Printed from:

Welcome to Columbia Magazine  

Carol Perkins: Drive-thru pitfalls

Previous Column: Bella and Honey

By Carol Perkins

A worker who took Guy's order at a drive-thru window as he specifically said: "no cheese on that burger" at least three times is labeled an idiot when Guy gets home with a cheeseburger. "I told that girl three times only meat and a bun. Meat and a bun. Three times. Here is what you get. A cheeseburger." We all know kids who do a good job, but he didn't meet any that day.

When Guy offers to bring me lunch but has to tell the person at the window he wants a "plain" anything, he takes it personally, as if I have somehow caused him severe embarrassment. "If you ate food like everyone else, this wouldn't happen."

"I eat my hamburger the way I want it, and besides, no hamburger automatically comes with cheese. That is called a CHEESEBURGER," I retorted. Why the drive-thru people (many of them) don't understand what a plain HAMBURGER means comes under the heading of "lack of training." Demonstrate: lay a hamburger on a counter and a bun beside it; place another hamburger on a counter, slap a piece of cheese on it, lay it beside a bun and compare the two. Tell the person preparing the sandwiches the difference: a cheeseburger has cheese. Lack of training is my assessment of the problem.

My father would often embarrass me at the Tastee Freeze in Glasgow near the Bowling Alley when he placed the family order. Naturally, I wanted my "plain" hamburger. Seldom did the order arrive correctly, so my father became overly dramatic. "Put the bun in one bag, the meat in another, and send it out." I never understand the problem. Seventy years later, I still can't get my plain hamburger without stressing the PLAIN and examining the burger when I get it.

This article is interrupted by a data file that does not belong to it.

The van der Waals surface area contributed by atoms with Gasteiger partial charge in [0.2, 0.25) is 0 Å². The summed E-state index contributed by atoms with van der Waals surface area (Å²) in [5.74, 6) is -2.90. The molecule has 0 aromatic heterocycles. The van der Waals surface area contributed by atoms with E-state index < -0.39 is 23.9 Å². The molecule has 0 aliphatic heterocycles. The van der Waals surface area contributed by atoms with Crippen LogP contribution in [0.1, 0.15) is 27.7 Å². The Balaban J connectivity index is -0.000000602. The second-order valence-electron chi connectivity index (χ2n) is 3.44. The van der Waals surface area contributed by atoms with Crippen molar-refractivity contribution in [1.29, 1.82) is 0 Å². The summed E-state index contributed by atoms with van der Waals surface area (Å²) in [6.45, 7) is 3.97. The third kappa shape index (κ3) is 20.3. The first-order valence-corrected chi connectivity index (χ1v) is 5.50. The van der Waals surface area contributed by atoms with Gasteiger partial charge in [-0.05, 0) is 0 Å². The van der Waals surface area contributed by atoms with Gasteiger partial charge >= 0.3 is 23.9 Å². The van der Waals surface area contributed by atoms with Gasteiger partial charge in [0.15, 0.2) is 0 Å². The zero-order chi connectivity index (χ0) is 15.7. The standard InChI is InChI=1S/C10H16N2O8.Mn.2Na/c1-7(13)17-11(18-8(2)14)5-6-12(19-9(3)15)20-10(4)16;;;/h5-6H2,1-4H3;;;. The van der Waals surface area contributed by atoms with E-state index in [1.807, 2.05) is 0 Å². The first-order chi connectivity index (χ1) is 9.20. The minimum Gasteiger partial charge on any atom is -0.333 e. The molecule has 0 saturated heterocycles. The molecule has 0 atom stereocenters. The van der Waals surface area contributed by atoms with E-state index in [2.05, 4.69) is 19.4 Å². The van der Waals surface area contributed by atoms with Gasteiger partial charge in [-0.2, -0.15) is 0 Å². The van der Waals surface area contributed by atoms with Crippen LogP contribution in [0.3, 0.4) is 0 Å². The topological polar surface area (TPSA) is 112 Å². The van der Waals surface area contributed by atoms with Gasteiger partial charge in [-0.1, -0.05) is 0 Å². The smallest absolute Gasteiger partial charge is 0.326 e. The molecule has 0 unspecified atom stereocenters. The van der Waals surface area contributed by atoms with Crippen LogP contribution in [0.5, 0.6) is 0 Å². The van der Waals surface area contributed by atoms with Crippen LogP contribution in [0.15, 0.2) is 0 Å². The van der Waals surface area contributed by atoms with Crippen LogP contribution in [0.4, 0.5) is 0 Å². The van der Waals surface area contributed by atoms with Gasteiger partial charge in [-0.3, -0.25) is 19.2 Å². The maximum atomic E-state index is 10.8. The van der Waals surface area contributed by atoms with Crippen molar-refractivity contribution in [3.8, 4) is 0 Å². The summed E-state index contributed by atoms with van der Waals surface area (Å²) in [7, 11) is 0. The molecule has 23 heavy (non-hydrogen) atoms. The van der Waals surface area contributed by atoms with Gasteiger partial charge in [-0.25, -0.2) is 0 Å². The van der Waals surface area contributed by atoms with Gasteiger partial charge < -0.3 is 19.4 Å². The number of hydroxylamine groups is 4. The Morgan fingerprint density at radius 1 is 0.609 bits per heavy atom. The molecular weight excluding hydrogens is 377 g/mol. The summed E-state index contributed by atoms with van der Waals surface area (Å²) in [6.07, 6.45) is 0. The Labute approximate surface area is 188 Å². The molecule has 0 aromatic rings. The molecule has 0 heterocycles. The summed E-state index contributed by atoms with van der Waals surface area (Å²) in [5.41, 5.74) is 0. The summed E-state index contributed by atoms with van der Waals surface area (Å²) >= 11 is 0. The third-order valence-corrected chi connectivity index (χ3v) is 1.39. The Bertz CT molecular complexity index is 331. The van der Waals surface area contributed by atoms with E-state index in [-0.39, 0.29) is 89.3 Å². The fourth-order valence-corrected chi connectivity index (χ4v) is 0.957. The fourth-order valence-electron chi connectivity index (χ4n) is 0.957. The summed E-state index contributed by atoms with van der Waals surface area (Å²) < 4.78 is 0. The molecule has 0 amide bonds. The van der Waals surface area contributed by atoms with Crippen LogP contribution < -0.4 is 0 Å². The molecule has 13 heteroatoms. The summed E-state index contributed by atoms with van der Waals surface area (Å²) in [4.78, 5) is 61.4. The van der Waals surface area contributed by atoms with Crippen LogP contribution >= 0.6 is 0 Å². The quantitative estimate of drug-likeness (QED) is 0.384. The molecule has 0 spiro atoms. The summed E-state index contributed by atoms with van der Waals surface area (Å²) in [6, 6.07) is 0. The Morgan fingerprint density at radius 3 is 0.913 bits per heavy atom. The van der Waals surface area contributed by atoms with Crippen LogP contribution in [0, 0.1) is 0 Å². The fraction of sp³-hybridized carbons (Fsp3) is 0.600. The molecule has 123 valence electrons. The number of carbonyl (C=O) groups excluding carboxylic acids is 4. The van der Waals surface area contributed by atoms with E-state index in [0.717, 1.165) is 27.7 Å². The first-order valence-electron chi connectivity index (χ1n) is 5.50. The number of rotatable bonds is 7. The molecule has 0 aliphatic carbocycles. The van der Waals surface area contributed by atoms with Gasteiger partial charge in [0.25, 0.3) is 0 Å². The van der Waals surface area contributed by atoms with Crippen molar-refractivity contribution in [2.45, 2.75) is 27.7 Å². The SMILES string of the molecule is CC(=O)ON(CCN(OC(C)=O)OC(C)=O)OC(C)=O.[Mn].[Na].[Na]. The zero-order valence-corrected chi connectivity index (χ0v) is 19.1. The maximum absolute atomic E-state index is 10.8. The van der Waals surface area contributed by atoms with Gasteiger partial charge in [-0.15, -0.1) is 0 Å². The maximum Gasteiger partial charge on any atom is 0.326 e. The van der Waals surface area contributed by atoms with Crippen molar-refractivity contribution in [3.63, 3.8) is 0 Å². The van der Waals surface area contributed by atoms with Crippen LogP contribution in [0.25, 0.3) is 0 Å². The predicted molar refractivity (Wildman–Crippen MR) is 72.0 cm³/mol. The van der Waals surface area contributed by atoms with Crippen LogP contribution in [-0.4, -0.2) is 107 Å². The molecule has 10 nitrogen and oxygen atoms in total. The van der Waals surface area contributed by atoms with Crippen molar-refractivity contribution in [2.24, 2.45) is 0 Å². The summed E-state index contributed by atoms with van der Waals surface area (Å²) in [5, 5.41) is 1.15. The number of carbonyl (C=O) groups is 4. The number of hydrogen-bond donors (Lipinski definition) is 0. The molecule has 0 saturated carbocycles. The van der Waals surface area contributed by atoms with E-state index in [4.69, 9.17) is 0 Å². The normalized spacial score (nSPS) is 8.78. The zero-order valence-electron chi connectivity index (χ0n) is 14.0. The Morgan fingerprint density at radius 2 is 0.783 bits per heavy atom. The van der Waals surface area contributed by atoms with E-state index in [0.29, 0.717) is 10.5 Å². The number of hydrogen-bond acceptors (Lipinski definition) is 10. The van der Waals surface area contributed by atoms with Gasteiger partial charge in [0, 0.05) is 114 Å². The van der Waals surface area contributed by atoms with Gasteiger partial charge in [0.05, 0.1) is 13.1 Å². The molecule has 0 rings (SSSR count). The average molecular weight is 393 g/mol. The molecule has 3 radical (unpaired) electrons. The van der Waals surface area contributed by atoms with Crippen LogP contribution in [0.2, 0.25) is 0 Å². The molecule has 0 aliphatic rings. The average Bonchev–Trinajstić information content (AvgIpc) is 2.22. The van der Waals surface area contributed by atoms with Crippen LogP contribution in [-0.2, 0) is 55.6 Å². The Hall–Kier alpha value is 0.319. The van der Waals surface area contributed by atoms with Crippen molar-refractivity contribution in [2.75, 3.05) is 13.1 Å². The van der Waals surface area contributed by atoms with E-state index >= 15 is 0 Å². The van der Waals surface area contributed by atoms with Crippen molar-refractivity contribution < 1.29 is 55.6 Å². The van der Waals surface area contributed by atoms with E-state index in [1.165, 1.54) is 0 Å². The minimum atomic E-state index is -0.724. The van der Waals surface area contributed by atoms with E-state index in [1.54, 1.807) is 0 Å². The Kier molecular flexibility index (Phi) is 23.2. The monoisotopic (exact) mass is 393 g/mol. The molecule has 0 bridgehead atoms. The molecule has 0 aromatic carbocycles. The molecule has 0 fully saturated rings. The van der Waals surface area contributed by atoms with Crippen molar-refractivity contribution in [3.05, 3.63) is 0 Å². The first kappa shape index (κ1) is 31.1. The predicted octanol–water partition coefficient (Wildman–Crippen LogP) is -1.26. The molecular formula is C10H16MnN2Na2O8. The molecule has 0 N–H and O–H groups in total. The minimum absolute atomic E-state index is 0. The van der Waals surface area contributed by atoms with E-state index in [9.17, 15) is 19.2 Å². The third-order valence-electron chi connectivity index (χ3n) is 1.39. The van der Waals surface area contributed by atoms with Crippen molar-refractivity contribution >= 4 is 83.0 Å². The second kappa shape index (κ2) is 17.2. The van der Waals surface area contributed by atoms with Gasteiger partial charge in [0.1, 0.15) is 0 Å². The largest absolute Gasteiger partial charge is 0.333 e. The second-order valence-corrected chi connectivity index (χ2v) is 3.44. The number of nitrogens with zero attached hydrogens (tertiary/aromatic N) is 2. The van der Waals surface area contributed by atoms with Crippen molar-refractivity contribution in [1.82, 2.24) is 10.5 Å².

When Guy finished his rant about those who worked there (anyone is an idiot, including himself, when something simple turns into a production), he sat at the kitchen table eating his fish sandwich. I heard rumbling. "Guess what?" he said from the other room. "You got a cheeseburger and instead of fish, I got a chicken sandwich. That piece has never seen a chicken."

Working fast food is not an easy job, but something so simple as a hamburger vs. a cheeseburger should not be an issue. After peeling off as much of the cheese as I could, I ate the cheeseburger because Guy had gone to so much trouble that the agitation sent his blood pressure soaring. Little things can often create more frustration than major problems. Not getting what he orders at a drive-thru lights Guy's fuse. Otherwise, he is a very cool, calm, and collected fellow!

Follow Susan and Carol-Unscripted on 99.1 the Hoss in Edmonton on Tuesdays from 10amCT to 11amCT and replay on Sundays from 4pmCT to 5pmCT. Listen to Carol's podcast at for entertaining stories and a replay of Susan and Carol-Unscripted.

This story was posted on 2019-04-06 05:41:54
Printable: this page is now automatically formatted for printing.
Have comments or corrections for this story? Use our contact form and let us know.


Quick Links to Popular Features

Looking for a story or picture?
Try our Photo Archive or our Stories Archive for all the information that's appeared on


Contact us: Columbia Magazine and are published by Linda Waggener and Pen Waggener, PO Box 906, Columbia, KY 42728.
Phone: 270.403.0017

Please use our contact page, or send questions about technical issues with this site to All logos and trademarks used on this site are property of their respective owners. All comments remain the property and responsibility of their posters, all articles and photos remain the property of their creators, and all the rest is copyright 1995-Present by Columbia Magazine. Privacy policy: use of this site requires no sharing of information. Voluntarily shared information may be published and made available to the public on this site and/or stored electronically. Anonymous submissions will be subject to additional verification. Cookies are not required to use our site. However, if you have cookies enabled in your web browser, some of our advertisers may use cookies for interest-based advertising across multiple domains. For more information about third-party advertising, visit the NAI web privacy site.